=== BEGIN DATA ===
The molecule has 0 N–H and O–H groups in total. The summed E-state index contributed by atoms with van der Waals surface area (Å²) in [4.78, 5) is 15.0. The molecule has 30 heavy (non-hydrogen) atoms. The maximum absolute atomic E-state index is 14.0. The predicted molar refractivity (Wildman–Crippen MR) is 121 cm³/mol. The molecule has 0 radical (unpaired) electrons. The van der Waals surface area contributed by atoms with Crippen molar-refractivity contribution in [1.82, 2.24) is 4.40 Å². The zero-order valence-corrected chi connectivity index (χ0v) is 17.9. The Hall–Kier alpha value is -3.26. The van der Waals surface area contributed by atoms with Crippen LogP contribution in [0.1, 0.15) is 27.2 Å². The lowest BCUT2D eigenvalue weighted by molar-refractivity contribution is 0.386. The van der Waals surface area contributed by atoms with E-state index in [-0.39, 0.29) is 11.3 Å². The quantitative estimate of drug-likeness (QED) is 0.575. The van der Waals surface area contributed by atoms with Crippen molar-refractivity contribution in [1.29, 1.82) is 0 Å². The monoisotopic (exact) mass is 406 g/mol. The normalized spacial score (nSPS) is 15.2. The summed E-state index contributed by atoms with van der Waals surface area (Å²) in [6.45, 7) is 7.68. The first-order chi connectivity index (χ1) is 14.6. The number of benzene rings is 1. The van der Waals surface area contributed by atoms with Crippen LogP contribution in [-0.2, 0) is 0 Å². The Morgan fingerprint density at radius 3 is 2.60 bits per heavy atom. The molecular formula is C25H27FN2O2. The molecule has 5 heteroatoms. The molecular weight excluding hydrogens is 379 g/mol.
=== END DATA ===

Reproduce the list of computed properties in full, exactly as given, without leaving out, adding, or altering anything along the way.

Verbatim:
The molecule has 0 N–H and O–H groups in total. The summed E-state index contributed by atoms with van der Waals surface area (Å²) in [4.78, 5) is 15.0. The molecule has 30 heavy (non-hydrogen) atoms. The maximum absolute atomic E-state index is 14.0. The predicted molar refractivity (Wildman–Crippen MR) is 121 cm³/mol. The molecule has 0 radical (unpaired) electrons. The van der Waals surface area contributed by atoms with Crippen molar-refractivity contribution in [1.82, 2.24) is 4.40 Å². The zero-order valence-corrected chi connectivity index (χ0v) is 17.9. The Hall–Kier alpha value is -3.26. The van der Waals surface area contributed by atoms with Crippen LogP contribution in [0.1, 0.15) is 27.2 Å². The lowest BCUT2D eigenvalue weighted by molar-refractivity contribution is 0.386. The van der Waals surface area contributed by atoms with E-state index in [-0.39, 0.29) is 11.3 Å². The quantitative estimate of drug-likeness (QED) is 0.575. The van der Waals surface area contributed by atoms with Crippen molar-refractivity contribution in [1.29, 1.82) is 0 Å². The monoisotopic (exact) mass is 406 g/mol. The normalized spacial score (nSPS) is 15.2. The summed E-state index contributed by atoms with van der Waals surface area (Å²) in [6.45, 7) is 7.68. The first-order chi connectivity index (χ1) is 14.6. The number of benzene rings is 1. The van der Waals surface area contributed by atoms with Crippen LogP contribution in [-0.2, 0) is 0 Å². The Morgan fingerprint density at radius 3 is 2.60 bits per heavy atom. The molecular formula is C25H27FN2O2. The molecule has 5 heteroatoms. The molecular weight excluding hydrogens is 379 g/mol.